Glenn Smith
May 28, 2010

TAA to demand lock on prices for booked airtime in Taiwan

TAIPEI - The Taiwan Advertisers' Association (TAA) is preparing a letter that it will send to the island TV and cable broadcasting associations in the hope of averting a summer pricing disaster.

TAA to demand lock on prices for booked airtime in Taiwan
The TAA will present broadcasters in Taiwan with two key points to try and bring unstable and spiralling TV prices under control.

The two key points selected out of five suggested during a seminar hosted by TAA at Brain Magazine on Wednesday this week, include that broadcasters give 15 days notice on price changes and desist in raising the prices of spots already booked.

The event was attended by the island's advertisers, advertising agencies, media agencies and broadcasters. Of the last, only cable station TVBS and terrestrial TTV sent representatives.

Frank Hsieh, CEO of ZenithOptimedia, said the meeting concluded with five 'key points' of which the TAA chose two to present in a letter to broadcasters. In reference to the two key points, he added: "That is the ideal situation for the buyer side, but I don't think the sellers will accept this kind of deal."

Normally, the period between Chinese New Year and summer is off-peak, but this year prices have risen throughout.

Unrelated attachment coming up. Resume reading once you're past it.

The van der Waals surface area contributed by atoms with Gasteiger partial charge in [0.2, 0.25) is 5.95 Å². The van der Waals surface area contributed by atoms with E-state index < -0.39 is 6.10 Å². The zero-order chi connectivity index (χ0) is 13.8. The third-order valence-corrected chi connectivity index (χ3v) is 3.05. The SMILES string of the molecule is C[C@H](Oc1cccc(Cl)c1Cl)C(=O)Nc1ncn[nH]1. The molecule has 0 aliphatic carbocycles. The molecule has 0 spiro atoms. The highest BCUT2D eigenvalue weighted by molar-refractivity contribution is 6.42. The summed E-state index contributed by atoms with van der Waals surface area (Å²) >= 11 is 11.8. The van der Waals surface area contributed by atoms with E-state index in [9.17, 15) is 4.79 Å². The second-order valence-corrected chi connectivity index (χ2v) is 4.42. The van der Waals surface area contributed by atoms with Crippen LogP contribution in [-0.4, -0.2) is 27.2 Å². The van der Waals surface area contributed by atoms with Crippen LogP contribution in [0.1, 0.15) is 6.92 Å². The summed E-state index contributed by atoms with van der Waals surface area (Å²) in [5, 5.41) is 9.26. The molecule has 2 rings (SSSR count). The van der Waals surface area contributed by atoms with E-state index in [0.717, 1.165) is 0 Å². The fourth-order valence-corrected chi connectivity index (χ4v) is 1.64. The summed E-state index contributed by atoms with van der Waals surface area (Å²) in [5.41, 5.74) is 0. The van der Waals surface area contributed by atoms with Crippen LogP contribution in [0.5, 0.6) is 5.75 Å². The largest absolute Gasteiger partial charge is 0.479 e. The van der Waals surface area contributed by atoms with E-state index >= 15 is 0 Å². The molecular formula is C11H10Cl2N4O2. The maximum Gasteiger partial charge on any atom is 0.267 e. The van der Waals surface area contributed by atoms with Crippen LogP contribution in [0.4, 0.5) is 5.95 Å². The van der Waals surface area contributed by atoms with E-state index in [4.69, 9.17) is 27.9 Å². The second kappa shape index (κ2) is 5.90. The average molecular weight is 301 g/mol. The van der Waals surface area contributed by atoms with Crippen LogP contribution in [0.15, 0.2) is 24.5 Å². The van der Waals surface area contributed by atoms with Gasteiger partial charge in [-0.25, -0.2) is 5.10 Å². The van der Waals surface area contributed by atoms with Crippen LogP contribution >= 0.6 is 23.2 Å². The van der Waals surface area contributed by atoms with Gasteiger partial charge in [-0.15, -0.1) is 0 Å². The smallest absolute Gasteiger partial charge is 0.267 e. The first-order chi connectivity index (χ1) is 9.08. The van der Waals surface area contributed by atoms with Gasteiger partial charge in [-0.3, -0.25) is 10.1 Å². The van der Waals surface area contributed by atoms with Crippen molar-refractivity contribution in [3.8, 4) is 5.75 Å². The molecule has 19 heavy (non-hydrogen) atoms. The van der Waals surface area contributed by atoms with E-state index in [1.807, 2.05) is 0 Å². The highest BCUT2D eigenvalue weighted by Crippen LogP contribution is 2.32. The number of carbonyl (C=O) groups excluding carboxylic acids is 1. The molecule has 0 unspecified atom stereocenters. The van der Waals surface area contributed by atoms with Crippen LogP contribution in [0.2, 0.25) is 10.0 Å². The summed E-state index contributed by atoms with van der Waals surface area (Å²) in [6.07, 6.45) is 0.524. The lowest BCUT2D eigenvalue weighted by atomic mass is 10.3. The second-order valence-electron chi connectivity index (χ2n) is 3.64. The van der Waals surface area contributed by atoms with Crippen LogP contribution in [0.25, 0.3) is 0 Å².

Traditionally, TV prices peak in summer but, according to an ad price index created by ZenithOptimedia Taiwan, pricing has already attained levels not seen since last year's record-breaking July. Prices in July 2009 were 67 per cent above the 2008 average, while the current month is already at 65 per cent above that level. Driving the price rise is a jump in demand due to the recovery of Taiwan's economic outlook.

This has resulted in a 'one day, three prices' dilemma, in which broadcasters raise prices without prior notice, sometimes multiple times in a single day.

"Everyone is scared about this summer," said Vince Cheng (pictured), managing director of MEC and chairman of the Media Agency Association (MAA).

"A typical campaign is three or four weeks, and maybe 300 spots. Let's say there is a 20-day queue. One week into it, with 13 days left, broadcasters might say, 'Sorry, we need to raise the price'," he added.

In April this year, Taiwan's media agency association MAA issued a letter to the island's terrestrial and cable TV associations requesting that local TV broadcasters review and perhaps amend their pricing practices.
Campaign China

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